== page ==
I had made it to the top of the steps, and in front of me stood a monumental Soviet Soldier, a victory flag firmly planted into the column he proudly paraded upon, and a machine gun slung behind his back.
I had already seen the statue from the city below, but up close it cut an imposing figure as it loomed impressively over the Bratislavan skyline.
This is Slovakia’s monument of ‘liberation’. Placed atop Slavin Hill, it’s one of the highest points in the capital and it easily interrupts any view from the city. Around the statue are buried 6845 Russian soldiers who fell fighting the Germany Army in Bratislava during World War II. Most are interred in mass graves and only a few have the solemn dignity of an individual headstone.
I walked amongst the graves, and seeing the vast number of names carved into marble I was reminded of the scale of loss that occurred here during the war. Fresh flowers had been placed around the memorial, and a few graves even had haunting photographs left upon them. Photographs in fading black and white, and always of young men in smart military dress. Their dates of death were all 1945, in March, April or May. A few even in the months after the war had been declared over.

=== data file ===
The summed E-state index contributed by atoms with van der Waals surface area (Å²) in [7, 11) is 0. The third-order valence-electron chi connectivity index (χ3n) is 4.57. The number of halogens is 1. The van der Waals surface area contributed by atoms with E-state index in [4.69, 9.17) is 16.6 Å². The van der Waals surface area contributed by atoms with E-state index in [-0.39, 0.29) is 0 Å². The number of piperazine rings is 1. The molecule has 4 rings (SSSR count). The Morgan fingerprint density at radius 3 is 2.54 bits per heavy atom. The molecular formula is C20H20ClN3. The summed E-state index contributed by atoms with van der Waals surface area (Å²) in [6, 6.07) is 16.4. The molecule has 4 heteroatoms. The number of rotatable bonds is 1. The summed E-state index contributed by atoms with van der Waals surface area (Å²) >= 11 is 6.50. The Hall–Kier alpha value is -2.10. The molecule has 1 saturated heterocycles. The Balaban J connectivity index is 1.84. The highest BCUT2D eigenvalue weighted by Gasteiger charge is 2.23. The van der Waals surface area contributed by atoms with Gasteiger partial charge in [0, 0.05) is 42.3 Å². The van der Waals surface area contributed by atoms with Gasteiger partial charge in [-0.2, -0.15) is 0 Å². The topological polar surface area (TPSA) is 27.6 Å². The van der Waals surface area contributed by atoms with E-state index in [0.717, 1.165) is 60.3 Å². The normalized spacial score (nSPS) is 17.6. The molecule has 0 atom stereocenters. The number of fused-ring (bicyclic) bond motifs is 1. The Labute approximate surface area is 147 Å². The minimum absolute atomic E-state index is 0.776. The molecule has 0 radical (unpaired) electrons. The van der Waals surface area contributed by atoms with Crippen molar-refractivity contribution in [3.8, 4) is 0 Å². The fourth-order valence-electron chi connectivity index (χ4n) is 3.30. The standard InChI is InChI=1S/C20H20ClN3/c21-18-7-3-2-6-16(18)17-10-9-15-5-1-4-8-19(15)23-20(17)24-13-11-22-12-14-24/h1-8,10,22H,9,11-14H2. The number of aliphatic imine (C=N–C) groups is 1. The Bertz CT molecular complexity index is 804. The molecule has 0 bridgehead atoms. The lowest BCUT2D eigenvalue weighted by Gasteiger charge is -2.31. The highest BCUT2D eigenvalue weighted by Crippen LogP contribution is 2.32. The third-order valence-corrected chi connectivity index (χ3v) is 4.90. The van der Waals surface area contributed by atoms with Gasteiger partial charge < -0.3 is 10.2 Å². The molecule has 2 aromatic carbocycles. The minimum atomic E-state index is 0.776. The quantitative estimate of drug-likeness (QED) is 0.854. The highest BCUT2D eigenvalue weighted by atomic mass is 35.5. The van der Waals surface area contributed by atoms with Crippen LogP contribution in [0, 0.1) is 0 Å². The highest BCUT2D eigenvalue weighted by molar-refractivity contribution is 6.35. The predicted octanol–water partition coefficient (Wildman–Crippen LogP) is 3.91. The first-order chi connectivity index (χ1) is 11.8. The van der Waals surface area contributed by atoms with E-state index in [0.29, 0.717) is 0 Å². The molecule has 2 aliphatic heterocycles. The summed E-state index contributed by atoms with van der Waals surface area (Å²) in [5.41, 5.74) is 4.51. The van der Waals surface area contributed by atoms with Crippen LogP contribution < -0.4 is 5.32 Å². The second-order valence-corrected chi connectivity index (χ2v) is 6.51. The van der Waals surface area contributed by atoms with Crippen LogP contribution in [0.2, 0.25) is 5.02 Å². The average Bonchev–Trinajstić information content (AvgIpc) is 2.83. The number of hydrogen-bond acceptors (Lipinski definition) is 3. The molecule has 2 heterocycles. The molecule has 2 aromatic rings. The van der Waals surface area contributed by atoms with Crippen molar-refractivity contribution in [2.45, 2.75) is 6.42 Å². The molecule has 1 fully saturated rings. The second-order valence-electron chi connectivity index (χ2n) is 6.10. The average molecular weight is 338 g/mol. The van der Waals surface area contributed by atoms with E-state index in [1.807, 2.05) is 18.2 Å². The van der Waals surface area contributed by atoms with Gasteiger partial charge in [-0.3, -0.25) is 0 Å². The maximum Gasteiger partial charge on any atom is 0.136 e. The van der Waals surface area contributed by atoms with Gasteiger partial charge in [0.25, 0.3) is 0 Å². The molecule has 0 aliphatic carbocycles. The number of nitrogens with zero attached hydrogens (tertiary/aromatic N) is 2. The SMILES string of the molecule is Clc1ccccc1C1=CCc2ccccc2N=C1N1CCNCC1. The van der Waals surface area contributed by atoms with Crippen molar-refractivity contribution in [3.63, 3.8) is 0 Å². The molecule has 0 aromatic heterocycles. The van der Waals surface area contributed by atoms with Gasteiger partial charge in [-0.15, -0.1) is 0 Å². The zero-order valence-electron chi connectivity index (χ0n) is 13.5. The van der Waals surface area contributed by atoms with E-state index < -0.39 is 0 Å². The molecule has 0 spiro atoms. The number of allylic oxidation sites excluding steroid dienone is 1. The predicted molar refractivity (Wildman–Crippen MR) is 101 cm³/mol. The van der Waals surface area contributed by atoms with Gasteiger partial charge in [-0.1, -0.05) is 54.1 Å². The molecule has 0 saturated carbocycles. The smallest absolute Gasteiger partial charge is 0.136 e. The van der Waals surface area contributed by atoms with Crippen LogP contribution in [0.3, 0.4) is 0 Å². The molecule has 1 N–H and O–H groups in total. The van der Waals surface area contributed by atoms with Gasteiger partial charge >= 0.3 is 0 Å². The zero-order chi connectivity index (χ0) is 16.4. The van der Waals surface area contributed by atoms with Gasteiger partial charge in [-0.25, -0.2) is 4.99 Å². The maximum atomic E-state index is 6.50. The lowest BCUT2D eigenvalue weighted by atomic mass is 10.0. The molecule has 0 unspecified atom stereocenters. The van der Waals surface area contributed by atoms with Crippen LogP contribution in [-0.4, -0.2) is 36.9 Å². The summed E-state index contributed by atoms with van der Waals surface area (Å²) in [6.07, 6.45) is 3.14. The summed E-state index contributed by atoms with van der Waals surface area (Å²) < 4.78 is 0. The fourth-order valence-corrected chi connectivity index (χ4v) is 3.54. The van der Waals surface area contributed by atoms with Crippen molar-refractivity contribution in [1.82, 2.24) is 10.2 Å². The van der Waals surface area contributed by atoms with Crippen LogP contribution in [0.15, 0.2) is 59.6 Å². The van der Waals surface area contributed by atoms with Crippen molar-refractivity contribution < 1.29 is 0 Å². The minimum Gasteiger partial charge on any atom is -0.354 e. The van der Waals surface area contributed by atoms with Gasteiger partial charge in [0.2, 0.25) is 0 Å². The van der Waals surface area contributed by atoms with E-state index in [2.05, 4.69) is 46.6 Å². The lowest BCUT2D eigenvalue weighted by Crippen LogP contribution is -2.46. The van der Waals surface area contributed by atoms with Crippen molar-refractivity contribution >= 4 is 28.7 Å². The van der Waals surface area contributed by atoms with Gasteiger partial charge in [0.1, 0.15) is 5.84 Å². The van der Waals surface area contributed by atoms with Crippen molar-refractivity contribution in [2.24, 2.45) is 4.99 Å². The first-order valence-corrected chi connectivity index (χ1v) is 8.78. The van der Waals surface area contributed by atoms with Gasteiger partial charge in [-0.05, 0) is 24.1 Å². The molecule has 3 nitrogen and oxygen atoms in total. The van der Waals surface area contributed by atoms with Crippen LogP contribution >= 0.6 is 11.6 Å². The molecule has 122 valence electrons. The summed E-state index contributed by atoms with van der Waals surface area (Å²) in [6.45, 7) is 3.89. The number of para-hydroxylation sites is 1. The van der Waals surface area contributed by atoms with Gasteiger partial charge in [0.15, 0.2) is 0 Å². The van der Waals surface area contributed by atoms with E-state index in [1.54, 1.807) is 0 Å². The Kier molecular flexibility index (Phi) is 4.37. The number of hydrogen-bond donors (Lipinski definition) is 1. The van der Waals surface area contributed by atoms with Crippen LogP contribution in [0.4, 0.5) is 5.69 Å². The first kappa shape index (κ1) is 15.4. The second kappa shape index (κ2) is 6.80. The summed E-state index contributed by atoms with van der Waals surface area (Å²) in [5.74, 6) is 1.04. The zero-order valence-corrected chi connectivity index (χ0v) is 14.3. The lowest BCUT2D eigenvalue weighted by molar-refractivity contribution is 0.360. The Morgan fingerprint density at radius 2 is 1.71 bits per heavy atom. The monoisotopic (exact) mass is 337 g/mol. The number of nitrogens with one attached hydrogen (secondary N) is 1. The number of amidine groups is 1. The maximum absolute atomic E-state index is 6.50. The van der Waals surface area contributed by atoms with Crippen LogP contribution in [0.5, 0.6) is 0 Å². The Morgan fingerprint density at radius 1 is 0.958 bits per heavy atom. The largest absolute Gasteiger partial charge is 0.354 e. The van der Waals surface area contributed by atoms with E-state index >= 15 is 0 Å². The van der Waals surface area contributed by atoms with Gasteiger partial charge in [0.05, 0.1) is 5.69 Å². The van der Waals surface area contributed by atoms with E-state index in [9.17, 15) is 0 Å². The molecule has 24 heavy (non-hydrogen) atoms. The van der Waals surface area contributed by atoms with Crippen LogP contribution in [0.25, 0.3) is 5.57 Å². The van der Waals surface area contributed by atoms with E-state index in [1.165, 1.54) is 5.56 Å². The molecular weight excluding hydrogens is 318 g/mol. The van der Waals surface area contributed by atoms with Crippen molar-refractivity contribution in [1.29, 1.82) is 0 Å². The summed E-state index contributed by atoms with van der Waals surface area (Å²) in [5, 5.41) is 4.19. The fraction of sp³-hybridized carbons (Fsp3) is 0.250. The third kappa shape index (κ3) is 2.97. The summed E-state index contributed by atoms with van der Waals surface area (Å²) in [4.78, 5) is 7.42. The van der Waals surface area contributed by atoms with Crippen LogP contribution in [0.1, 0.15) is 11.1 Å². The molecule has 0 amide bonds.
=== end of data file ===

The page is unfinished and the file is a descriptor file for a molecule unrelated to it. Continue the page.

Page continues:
This was just one small tragedy- each death an individual tragedy- at the very end of a long war composed entirely of tragedies. This grand monument, built in the Soviet style of ‘Heroic Realism’, was unveiled in 1960 as a lasting tribute to those soldiers who fell fighting for Bratislava’s liberation from Nazi occupation.
As I looked over the city of Bratislava from the top of the hill, I realised the contradictions that this monument stands for. Only 8 years later, in 1968, those same liberators would be invading Czechoslovakia. Soviet soldiers would be marching through the streets below, on their way to overthrow a government that Moscow deemed too liberal. And for Bratislavans looking up, they must then have wondered if they had ever really been liberated at all. The Soviets may have overthrown the Nazis, but from that moment on, the liberators themselves were always watching over the city, machine guns slung behind their backs. For many Slovakians living through the era of Soviet influence and then occupation, it must have seemed that they had simply traded one tyrant for another.
Now, years after the Red Army left Czechoslovakia, years after communism fell and the country itself split, the Slavin Hill memorial still stands, a lasting legacy to war. As I turned away from the statue and began walking back down to Bratislava, I also wondered if this was a memorial to liberation, to oppression, or to both? In today’s Slovakia, perhaps it is simply a monument to their struggle to build a modern European nation.
Slavin is a moving memorial to the Soviet soldiers who died fighting in Bratislava during the final days of World War II. From the city, it’s incredibly easy to get too. You’ll see it from anywhere, so just head straight up the hill!
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